Over the past few months, we have seen the narrative that Brown’s PTP is a corrupted right-wing think tank at the mercy of the Koch brothers gain acceptance on campus. This narrative alleges that the “Koch-backed” Political Theory Project has an agenda to manipulate helpless Brown students into supporting free market economics. As a Brown student who has engaged in PTP programming, I find these allegations to be not only erroneous, but also insulting. The PTP serves a valuable role in cultivating a forum for vibrant and rigorous intellectual discourse on our campus.
The argument underlying this narrative is that the PTP is a pawn of a Koch brothers-funded scheme to “convert” Brown students into right-wing ideologues. The accusations are made on the assumption that Koch brother donations carry with them a certain contingency — that the PTP engage in the espousal of a “right-wing agenda.” These accusations are demonstrably false. As Professor Tomasi explained in his recent op-ed, “The PTP publicly states the principles of philanthropic partnership on which we are willing to accept financial support. … The PTP allows donors no input regarding any of our activities. … If any donor wishes to support the PTP, they must do so entirely on our terms.”
The narrative also implies that the scholarship output of the PTP is decidedly one-sided and biased, intended to further the Koch-backed right-wing agenda. In his October column, Herald opinions editor Anuj Krishnamurthy focuses on two papers from 2010 and 2011 and argues that they, in their advocacy of deregulation, are indicative of a conflict of interest. Krishnamurthy points to these papers as clear evidence that the scholarly output of the PTP is driven by Koch brother interests. In my view, this argument is false and incomplete — two finance-focused papers from seven years ago hardly constitute compelling evidence of deep-rooted Koch brother influence. In reality, the aggregate scholarly output of the PTP is diverse and nuanced, focusing on a range of topics and disciplines. For example, Associate Director Daniel D’Amico focuses his research on the comparative analysis of criminal justice systems across societies to study the structural economic and political incentives that determine the extent to which nations jail. Indeed, one could survey the PTP’s current collection of professors and post-doctoral research associates and find that its scholarship is largely independent of any Koch-inspired agenda.
Ironically, in Professor Tomasi and Professor D’Amico’s class, POLS 1150: “Prosperity: The Ethics and Economics of Wealth Creation,” my classmates and I were able to participate in a direct conversation with Charles Koch during which I had the opportunity to question Koch’s perspective on climate change and policy. Koch made himself entirely open to constructive criticisms and questions. In giving us this opportunity for open debate, both the director and associate director for the PTP made clear their commitment to allow room for pushback. This contradicts the theory that the PTP’s sole reason for existing is right-wing indoctrination.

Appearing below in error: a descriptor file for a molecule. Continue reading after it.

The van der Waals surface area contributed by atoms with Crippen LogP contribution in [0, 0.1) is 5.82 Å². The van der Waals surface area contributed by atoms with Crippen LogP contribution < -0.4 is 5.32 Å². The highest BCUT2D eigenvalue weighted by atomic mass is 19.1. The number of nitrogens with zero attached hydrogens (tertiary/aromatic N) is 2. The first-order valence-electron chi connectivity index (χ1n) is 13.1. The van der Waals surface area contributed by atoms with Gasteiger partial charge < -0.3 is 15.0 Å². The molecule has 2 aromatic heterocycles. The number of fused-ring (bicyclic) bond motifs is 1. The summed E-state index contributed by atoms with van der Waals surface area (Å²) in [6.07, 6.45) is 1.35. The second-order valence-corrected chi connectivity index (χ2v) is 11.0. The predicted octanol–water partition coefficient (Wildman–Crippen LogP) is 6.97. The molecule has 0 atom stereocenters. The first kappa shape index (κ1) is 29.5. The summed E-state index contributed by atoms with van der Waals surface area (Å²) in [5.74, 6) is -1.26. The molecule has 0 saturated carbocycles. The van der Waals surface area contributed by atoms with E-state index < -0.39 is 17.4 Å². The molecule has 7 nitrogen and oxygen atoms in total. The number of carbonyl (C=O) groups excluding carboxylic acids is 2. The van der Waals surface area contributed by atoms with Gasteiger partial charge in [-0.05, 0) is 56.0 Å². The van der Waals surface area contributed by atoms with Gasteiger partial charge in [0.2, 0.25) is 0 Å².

As a student, I have thoroughly enjoyed the thoughtful courses taught by the PTP’s professors, as well as its Janus Forum lectures. Not only are these events intellectually stimulating, but they are predicated on a commitment to exposing students to a diversity of perspectives and helping them form their own opinions. I have greatly appreciated how committed the PTP is to presenting multiple rigorously informed perspectives on a range of issues. The fundamental purpose of the Janus Forum lectures is to give opposing voices time to make their case and debate one another.
The mission and practice of the PTP is not only admirable but also vital to facilitating thriving intellectual discourse. It is of the utmost importance that students are able to expose themselves to diverse academic scholarship so that they can come to their own well-informed conclusions. Through its funding of freethinking student publications like the Brown Journal of Philosophy, Politics and Economics and the Brown Political Review, as well as its sponsorship of campus lectures and programs, the PTP is undeniably a foundational treasure of our campus. The PTP ought to be celebrated for its commitment to academic rigor and free thinking, rather than falsely framed as a manipulative pawn of dark outside forces.
Daniel Shemano ’19 can be reached at firstname.lastname@example.org. Shemano is the founder and the managing editor of the Brown Journal of Philosophy, Politics and Economics, which is funded by the Political Theory Project.